rs7014346 is located on 8q24 and is in high linkage disequilibrium with SNPs that we previously reported (rs10505477 and rs6983267)4. However, rs7014346 gave the maximum association signal in the Scottish phase 1 and 2 data. rs7014346 is 3 kb upstream of POU5F1P1 and within intron 6 of the gene DQ515897. The association was independently replicated in all but the Spanish subjects (Supplementary Table 4) giving a combined P = 8.6 × 10-26. The lack of association in the Spanish cohort is most likely due to the small sample size, as there was no significant heterogeneity for rs7014346 across populations, and stratification tends to increase false positives rather than false negatives. Logistic regression analysis of the combined data showed that a genotypic model fit the data significantly better (P = 0.02) than an additive genetic model (Supplementary Table 6 online). Meta-analysis of the pooled data (Table 2 and Fig. 2) yielded ORs for populations of European ancestry of 1.25 (95% CI = 1.18-1.32) for AG and 1.38 (95% CI = 1.28-1.48) for AA genotypes. rs7014346 showed the peak association signal because rs7842552, identified by IMPUTE fine mapping, did not reach the same level of statistical support as rs7014346, and there was significant heterogeneity across study populations (P = 0.026).
rs4939827 is located within intron 3 of SMAD7 on chromosome 18q21. The combined P value for association with CRC was 7.77 × 10-28 (OR = 1.20). There was no heterogeneity among sample sets (P = 0.34; Table 2). The association replicated in all case-control collections individually, except the Spanish set again and the Scottish phase 3 samples (Fig. 2 and Supplementary Table 4). There was no evidence against an additive model for this SNP (Supplementary Table 6).
rs3802842 is located within a gene-rich region of chromosome 11q23, which adds complexity to attempts at identifying the causative variant. Within 100 kb of rs3802842, there are four ORFs (LOC120376, FLJ45803, C11orf53 and POU2AF1) and a sequence (rs12296076) identified as a polymorphic binding site target for miRNAs (see URLs section below) in high linkage disequilibrium. Of note, rs7014346 and rs3802842 were both close to genes encoding POU transcription factors. Hence, we genotyped five additional SNPs around rs3802842, notwithstanding that some SNPs showed only moderate statistical support (P < 0.03). However, after genotyping in multiple sample collections, we found that rs3802842 remained the best-supported SNP (Table 2). We observed substantial population-specific differences in risk at the 11q23 locus, with significantly different allelic effects between the Japanese and Scottish populations (P = 0.001) (Fig. 2). The difference in genetic effects at rs3802842 between Europeans and Japanese remained significant (P = 0.03), even when we excluded Scottish phase 1 data to avoid potential bias.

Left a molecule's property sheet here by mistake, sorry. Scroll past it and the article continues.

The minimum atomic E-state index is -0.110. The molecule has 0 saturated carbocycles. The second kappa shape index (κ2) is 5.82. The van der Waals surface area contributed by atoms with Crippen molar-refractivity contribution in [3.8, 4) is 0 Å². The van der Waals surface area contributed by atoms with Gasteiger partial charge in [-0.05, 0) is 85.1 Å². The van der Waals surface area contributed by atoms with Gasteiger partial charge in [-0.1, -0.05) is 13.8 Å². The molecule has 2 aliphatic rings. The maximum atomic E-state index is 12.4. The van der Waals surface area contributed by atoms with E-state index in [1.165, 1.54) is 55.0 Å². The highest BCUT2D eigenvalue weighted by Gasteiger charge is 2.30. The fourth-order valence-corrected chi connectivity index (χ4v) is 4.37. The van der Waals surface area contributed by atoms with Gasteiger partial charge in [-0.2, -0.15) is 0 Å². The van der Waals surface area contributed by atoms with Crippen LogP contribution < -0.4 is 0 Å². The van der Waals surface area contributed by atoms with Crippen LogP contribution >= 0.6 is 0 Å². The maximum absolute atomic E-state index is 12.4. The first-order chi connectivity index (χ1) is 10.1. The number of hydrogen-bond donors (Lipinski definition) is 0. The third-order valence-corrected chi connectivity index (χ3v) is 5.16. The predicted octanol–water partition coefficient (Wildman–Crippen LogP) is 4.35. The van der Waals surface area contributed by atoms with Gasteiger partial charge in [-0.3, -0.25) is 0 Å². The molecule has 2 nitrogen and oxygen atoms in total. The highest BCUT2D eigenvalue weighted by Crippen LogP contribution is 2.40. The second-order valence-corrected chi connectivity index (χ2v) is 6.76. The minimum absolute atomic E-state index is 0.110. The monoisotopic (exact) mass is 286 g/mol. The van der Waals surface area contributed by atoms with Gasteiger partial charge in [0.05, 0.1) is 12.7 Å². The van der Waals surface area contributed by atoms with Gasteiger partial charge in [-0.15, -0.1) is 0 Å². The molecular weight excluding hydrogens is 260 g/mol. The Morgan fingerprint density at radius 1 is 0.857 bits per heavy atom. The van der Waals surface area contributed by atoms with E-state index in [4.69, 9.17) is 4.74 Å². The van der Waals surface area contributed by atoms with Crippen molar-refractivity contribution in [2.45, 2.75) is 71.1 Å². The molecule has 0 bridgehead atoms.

We did not find any evidence for gene-by-gene, sex, age, cancer stage, family history or cohort interactions (Supplementary Tables 6 and 7 online) with rs7014346, rs4939827 or rs3802842 in the populations of European ancestry. However, there were notable site-specific differences in risk associated with the 11q23 locus (rs3802842; P < 0.008) and the SMAD7 locus at 18q21 (rs4939827; P < 0.009) (Table 3 and Supplementary Fig. 8 online). The risk of rectal cancer was greater than for colonic cancer for both rs3802842 and rs4939827. It should also be noted that the differential effect on colon cancer risk and rectal cancer risk explains much of the population differences between Japanese and Caucasian populations for rs3802842, with colon cancer risk in particular driving the population difference.
Table 3
Table 3